Despite the latest primary results from "Western Tuesday" this week, the question remains: "What do we make of Donald Trump?" The answer is as roiled now as it has been for the past 10 months. From pundits to politicians to the professional prognosticators in the mass media, nobody knows.
In a perverse but compelling way, the raucous campaign we're witnessing is the mark of a great country. Every four years we can indulge a circus of cacophonic debates, mean-spirited name-calling, endless knee-jerk speculation parading as reasoned analysis — and still come away with a newly anointed leader of the freest democracy in the world. Regardless of the personalities involved, the nation is ruled by law under a Constitution with an ingenious and demanding separation of powers. That's reason for comfort, if not celebration.
This year the entertainment factor has been ratcheted up all the more by the abject incoherence of the press and the pollsters in their predictions. Even the political honchos have been spectacularly wrong. The Democratic National Committee, for example, issued this statement within hours of the moment Mr. Trump announced he was running last June: "He adds some much-needed seriousness that has previously been lacking from the GOP field, and we look forward hearing more about his ideas for the nation." For their part, virtually all of the Republican candidates quickly dismissed both Mr. Trump's legitimacy and prospects for winning.
The media have likewise been off base from the beginning. In mid-July, Peter Fenn of U.S. News & World Report asked, "Now, seriously, does anyone truly believe his fame and fortune are going to get him anywhere in a presidential primary, let alone a general election? His candidacy has been a joke from the start. He makes for great copy, but so did Jack the Ripper. He has no filter. His ego couldn't fit inside the Empire State Building. He has no knowledge of the issues. He is all hat and no cattle, as they say in Texas. He was born on third base and thought he hit a triple." No one in his or her right mind, Mr. Fenn went on, believes that Mr. Trump is a serious candidate.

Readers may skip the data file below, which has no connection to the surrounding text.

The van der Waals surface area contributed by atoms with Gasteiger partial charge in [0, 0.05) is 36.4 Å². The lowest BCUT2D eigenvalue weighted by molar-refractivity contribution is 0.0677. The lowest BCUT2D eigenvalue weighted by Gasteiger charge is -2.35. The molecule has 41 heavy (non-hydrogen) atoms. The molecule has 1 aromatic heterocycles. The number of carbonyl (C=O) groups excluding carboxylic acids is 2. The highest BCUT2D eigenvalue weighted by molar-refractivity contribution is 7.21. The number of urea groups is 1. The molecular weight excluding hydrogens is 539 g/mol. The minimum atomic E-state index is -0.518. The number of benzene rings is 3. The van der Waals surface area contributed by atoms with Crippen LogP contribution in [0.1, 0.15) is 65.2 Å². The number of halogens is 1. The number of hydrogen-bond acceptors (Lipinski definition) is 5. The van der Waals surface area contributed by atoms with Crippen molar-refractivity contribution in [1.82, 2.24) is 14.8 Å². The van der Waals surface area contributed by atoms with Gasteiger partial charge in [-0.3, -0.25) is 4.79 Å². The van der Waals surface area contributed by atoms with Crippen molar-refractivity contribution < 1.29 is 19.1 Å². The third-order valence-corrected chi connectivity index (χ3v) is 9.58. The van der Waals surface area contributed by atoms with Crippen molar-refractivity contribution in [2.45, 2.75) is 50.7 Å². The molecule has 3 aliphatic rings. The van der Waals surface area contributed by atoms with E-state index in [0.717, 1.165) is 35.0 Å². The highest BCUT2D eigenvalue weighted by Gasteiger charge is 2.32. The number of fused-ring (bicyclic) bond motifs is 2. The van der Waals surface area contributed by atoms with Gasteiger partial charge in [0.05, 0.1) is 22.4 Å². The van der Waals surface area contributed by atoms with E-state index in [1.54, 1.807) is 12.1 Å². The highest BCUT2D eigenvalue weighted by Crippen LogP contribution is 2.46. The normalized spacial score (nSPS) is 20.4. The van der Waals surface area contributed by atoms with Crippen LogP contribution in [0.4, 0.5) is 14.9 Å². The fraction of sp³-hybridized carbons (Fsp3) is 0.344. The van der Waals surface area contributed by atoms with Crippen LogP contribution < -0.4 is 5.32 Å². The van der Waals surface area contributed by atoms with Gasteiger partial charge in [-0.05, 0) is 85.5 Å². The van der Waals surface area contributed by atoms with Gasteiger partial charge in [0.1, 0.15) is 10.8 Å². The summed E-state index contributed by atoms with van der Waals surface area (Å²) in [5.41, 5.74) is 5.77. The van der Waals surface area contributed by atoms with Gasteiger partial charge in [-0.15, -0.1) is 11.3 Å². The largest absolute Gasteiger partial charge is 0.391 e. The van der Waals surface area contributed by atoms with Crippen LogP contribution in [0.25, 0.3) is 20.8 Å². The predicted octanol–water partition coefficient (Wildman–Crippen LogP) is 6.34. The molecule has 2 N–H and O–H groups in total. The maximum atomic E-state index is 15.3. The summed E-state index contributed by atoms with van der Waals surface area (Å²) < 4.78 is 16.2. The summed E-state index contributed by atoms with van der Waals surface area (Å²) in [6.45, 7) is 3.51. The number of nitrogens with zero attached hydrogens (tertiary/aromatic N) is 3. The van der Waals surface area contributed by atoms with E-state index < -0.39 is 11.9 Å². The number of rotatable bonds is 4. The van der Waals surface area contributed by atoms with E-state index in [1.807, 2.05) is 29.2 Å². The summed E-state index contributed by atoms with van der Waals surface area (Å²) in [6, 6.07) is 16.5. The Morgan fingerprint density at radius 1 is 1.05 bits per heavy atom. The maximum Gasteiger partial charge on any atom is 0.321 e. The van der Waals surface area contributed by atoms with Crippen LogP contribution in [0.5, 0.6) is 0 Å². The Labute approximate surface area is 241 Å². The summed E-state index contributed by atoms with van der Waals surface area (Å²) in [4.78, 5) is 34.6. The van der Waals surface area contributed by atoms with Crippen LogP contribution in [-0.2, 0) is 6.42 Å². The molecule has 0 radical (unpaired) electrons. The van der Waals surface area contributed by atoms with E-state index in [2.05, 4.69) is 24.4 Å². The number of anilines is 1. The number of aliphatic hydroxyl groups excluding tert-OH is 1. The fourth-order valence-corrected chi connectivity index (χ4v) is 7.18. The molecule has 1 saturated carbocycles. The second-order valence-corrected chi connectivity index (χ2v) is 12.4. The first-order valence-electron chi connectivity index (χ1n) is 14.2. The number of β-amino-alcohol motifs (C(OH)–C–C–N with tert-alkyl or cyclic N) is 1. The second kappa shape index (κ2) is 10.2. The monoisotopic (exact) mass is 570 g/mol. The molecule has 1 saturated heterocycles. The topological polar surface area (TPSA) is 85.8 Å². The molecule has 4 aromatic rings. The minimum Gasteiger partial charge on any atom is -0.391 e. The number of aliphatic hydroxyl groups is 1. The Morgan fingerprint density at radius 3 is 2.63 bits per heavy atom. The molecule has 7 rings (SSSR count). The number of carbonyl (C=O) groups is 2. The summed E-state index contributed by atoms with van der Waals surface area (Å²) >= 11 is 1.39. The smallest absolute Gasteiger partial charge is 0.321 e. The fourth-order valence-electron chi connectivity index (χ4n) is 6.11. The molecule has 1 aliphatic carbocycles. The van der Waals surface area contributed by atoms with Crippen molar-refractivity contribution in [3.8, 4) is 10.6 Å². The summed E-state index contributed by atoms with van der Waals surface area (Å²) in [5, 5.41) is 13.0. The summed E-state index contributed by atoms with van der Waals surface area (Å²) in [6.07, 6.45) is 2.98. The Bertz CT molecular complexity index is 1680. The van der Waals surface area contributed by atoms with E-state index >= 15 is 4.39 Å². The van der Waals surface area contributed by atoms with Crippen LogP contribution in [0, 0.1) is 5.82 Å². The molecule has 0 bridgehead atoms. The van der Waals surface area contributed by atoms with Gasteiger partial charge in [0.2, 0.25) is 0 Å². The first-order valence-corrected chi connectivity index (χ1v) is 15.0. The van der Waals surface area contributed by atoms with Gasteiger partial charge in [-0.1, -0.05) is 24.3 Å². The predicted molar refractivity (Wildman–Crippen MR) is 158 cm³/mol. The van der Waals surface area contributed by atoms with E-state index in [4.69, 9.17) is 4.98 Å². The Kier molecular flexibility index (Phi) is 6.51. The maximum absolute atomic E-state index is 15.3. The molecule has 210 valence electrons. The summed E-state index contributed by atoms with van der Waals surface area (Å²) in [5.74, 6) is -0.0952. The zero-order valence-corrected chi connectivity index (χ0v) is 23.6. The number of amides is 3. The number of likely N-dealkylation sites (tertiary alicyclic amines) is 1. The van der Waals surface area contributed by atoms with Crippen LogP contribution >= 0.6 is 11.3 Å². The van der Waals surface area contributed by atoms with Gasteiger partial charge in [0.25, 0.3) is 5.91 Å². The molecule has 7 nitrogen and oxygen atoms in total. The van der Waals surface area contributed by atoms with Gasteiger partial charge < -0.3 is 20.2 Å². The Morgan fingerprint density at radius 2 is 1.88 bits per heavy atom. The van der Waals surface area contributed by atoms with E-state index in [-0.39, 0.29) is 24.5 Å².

The summer brought more banal bloviating. George Will of the Washington Post: "Television, which has made Trump, will unmake him, turning his shtick into a transcontinental bore." The Manchester Guardian offered a lengthy piece headlined, "Here's why Donald Trump won't win the Republican presidential nomination." Jonathan Bernstein, writing for the Bloomberg View and the Chicago Tribune, said: "Everything we know about how presidential nominations work says Trump isn't going to be the nominee, or even come close."
As recently as December, the New York Times instructed its readers that "Mr. Trump shares a lot in common with strong factional candidates who have ultimately fallen short ... and there are reasons to believe that his high numbers may be driven by unsustainable factors." Just this month, the Washington Post was still beating its editorial head against the wall with the headline: "Two-thirds of Americans don't like Donald Trump."
The networks have been similarly obtuse, with MSNBC's Rachel Maddow saying she "cannot see that what he is doing is something that might conceivably to anyone have any political appeal." A few days later, Mike Barnicle asked on "Morning Joe": "Can we stipulate ... that Donald Trump will never be president of the United States?"
Seasoned political scientists have proven no better at predicting the outcome of the race. "If Trump is nominated, then everything we think we know about presidential nominations is wrong," wrote Larry Sabato, a political scientist at the University of Virginia.
Well, the fact is we're not novices when it comes to political pandemonium. As it happens, Baltimore was the scene of the Democratic presidential convention in 1912, held at the Fifth Regiment Armory, which took no fewer than 46 ballots before Woodrow Wilson was ultimately nominated. (The Monumental City hosted the first six Democratic conventions and three thereafter. In 1864 the Republican assembly, that year billed as the "National Union Convention" took place at the Front Street Theatre and nominated Abraham Lincoln on the first ballot.)
At this point of course we do not know how the 2016 party conventions will play out, but we can be certain that at the end of the process we will have a new president — whose policies and disposition will be both governed more by unforeseen circumstances than by party politics, and constrained by the Constitution more than by campaign rhetoric.
Kenneth Lasson is a professor at the University of Baltimore School of Law. His email is firstname.lastname@example.org.